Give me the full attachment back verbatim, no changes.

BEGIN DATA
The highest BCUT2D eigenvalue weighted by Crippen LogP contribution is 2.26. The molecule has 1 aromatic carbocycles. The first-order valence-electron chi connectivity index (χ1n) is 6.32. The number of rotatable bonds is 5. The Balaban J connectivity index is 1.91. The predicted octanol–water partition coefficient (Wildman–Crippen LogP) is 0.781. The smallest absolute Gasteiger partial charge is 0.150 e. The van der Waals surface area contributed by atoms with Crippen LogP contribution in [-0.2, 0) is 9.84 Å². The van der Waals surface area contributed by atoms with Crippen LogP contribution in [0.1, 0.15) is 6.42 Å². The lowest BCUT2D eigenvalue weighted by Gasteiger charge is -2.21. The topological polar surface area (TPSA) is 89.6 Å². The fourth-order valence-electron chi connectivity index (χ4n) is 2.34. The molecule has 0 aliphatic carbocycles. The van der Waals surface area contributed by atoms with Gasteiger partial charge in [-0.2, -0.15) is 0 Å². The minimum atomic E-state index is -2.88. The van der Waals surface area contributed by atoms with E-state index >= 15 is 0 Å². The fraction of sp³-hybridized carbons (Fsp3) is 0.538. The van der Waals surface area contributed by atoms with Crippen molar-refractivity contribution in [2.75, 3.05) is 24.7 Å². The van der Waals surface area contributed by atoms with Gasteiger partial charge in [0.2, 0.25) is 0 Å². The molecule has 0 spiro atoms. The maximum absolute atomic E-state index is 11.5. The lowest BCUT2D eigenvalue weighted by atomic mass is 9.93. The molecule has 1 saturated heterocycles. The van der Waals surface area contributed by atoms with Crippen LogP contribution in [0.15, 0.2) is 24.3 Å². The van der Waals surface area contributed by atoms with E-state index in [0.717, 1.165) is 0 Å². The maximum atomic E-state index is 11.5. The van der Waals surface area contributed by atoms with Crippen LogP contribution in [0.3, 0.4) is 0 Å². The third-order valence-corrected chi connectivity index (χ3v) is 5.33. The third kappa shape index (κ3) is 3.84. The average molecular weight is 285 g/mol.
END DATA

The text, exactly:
The highest BCUT2D eigenvalue weighted by Crippen LogP contribution is 2.26. The molecule has 1 aromatic carbocycles. The first-order valence-electron chi connectivity index (χ1n) is 6.32. The number of rotatable bonds is 5. The Balaban J connectivity index is 1.91. The predicted octanol–water partition coefficient (Wildman–Crippen LogP) is 0.781. The smallest absolute Gasteiger partial charge is 0.150 e. The van der Waals surface area contributed by atoms with Crippen LogP contribution in [-0.2, 0) is 9.84 Å². The van der Waals surface area contributed by atoms with Crippen LogP contribution in [0.1, 0.15) is 6.42 Å². The lowest BCUT2D eigenvalue weighted by Gasteiger charge is -2.21. The topological polar surface area (TPSA) is 89.6 Å². The fourth-order valence-electron chi connectivity index (χ4n) is 2.34. The molecule has 0 aliphatic carbocycles. The van der Waals surface area contributed by atoms with Gasteiger partial charge in [-0.2, -0.15) is 0 Å². The minimum atomic E-state index is -2.88. The van der Waals surface area contributed by atoms with E-state index >= 15 is 0 Å². The fraction of sp³-hybridized carbons (Fsp3) is 0.538. The van der Waals surface area contributed by atoms with Crippen molar-refractivity contribution in [2.75, 3.05) is 24.7 Å². The van der Waals surface area contributed by atoms with Gasteiger partial charge in [0.2, 0.25) is 0 Å². The molecule has 0 spiro atoms. The maximum absolute atomic E-state index is 11.5. The lowest BCUT2D eigenvalue weighted by atomic mass is 9.93. The molecule has 1 saturated heterocycles. The van der Waals surface area contributed by atoms with Crippen LogP contribution in [0.15, 0.2) is 24.3 Å². The van der Waals surface area contributed by atoms with E-state index in [0.717, 1.165) is 0 Å². The maximum atomic E-state index is 11.5. The van der Waals surface area contributed by atoms with Crippen LogP contribution in [0.3, 0.4) is 0 Å². The third-order valence-corrected chi connectivity index (χ3v) is 5.33. The third kappa shape index (κ3) is 3.84. The average molecular weight is 285 g/mol.